3. Emotions first

It's been thirty years since Kurt Cobain's suicide – his breaking, vulnerable voice still fascinates us to this day, but at his time it must have been a revelation among male voices after all those unwavering rock and metal screaming voices. Yet singing teachers would have told you straight away that the vocal break was not an expressive aspect but a technical error, and that a scream like the one in "Territorial Pissings" must have given Kurt nodules on his vocal cords. Similarly, Jay Buchanan of Rival Sons, for example, doesn't "play it easy" with his voice (and he had been prescribed forced vocal rest).

What attracts listeners about him is that the vocalist is willing to, literally, destroy himself for the sake of confessing his not always sun-drenched emotions, to cause those damn knots or vocal cords to become unstable, in short, to go beyond his physical limits. Listening to him, you can dream about how you would like to scream like that and shout out all the pain of the world. And whoever is lucky enough to have a band or lives in a secluded spot by the woods can really do it – but only until they are ordered to keep vocal rest.

4. Telling a story or ego aside in the name of art

Let's face it, Nick Cave, Iggy Pop and even Kim Gordon are not exactly stunning performers in terms of vocal range. But that doesn't matter. On the contrary, in their vocal expression, they seem to have calmed down their big emotions to one level and hidden them behind seeming inertia and "anti-perfection". Similarly, the sometimes extremely off-key vocals of alt-pop or shoegaze bands seem to be lost in a haze of reverb.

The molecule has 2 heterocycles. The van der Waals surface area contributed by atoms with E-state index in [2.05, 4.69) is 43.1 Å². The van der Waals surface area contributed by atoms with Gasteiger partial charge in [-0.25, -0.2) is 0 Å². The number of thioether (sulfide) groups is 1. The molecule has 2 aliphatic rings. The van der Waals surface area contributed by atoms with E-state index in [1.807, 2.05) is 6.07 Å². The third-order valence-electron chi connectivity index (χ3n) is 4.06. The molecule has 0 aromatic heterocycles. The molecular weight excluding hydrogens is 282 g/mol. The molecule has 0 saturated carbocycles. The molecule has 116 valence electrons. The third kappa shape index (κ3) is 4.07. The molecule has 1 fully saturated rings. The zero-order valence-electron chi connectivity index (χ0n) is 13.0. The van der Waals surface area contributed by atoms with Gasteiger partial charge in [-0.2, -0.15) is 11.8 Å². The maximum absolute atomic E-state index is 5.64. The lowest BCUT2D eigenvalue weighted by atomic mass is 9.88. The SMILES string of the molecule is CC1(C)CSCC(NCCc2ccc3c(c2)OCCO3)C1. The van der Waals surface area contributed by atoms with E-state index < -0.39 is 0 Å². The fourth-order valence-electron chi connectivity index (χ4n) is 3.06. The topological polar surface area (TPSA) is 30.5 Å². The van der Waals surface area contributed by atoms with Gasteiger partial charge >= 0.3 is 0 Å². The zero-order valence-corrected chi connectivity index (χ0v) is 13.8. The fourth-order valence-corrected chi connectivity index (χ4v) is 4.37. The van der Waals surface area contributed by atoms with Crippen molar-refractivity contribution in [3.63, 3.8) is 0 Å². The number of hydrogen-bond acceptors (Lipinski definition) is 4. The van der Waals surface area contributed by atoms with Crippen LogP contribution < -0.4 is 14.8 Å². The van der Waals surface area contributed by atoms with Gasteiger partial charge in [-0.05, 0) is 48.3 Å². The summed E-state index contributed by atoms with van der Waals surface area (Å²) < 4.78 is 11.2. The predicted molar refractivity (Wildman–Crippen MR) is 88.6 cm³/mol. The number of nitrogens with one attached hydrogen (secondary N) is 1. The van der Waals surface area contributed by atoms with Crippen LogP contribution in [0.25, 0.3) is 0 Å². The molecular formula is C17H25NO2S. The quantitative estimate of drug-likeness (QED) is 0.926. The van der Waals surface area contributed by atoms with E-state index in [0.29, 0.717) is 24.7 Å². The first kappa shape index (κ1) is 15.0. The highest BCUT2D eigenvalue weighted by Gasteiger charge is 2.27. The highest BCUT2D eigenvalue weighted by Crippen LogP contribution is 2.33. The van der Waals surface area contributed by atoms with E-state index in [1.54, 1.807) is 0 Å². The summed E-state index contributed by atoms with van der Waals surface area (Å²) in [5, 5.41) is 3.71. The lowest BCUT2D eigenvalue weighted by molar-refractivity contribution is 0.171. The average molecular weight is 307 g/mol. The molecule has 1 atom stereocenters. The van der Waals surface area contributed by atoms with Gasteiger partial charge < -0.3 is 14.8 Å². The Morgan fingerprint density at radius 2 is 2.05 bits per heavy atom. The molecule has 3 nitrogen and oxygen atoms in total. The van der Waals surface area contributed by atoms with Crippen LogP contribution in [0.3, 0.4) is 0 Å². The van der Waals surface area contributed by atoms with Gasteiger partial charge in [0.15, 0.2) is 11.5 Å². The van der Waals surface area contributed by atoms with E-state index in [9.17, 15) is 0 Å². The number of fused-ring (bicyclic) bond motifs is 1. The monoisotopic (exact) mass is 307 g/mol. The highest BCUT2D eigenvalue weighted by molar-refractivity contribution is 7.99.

The more declamatory and virtuosic their voice is, the more the textual content and the atmosphere of the song built by the instrumental arrangement come to the fore. The voice is a vehicle for communication, for artistic expression, not a mirror of the artist's technical perfection and pride.

5. Just for fun

Plenty of biting commentary and articles have been written about the fact that Katy Perry or Fergie are not the best when it comes to singing live, and that the voices of Rihanna, Kesha or Duffy are a bit annoying. But it doesn't matter, in the studio, the auto-tune reigns supreme and live it's more about – as Petr Váša says – "the overall impression". LP once said in an interview before her first concert in Prague that we all know that Britney Spears has a strange voice colour and can't really sing, but that she enjoyed writing songs for her as a ghost writer because Britney is all about being entertaining ("It's fun, she's an entertainer") –  at least she was, a few years ago.

But what is this supposed fun? Let's just face it, the more irritating a voice these "poppies" have, the more they engage the audience. They're memorable, instantly recognizable – and their songs are all about a catchy musical theme, which the music producers make sure of. So you'll be dancing to their music, and it's precisely because they have such an odd and often technically imperfect voice that you won't be able to shake their songs out of your ear.

But don't worry, we won't put Britney here at the end of the article. Instead, listen to a different kind of "no voice" – Wet Leg don't bother with loud and intonationally pure vocals either, and their music works and ingrains in your memory as well as any other pop bubble-gum.

Which voices that would make a singing teacher's ears fall off do you like? And when has a musical performance irritated you with its imperfection (whether intended or unconscious)? Let us know in the comments.

Tagy voice just for fun

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Anna Marie Hradecká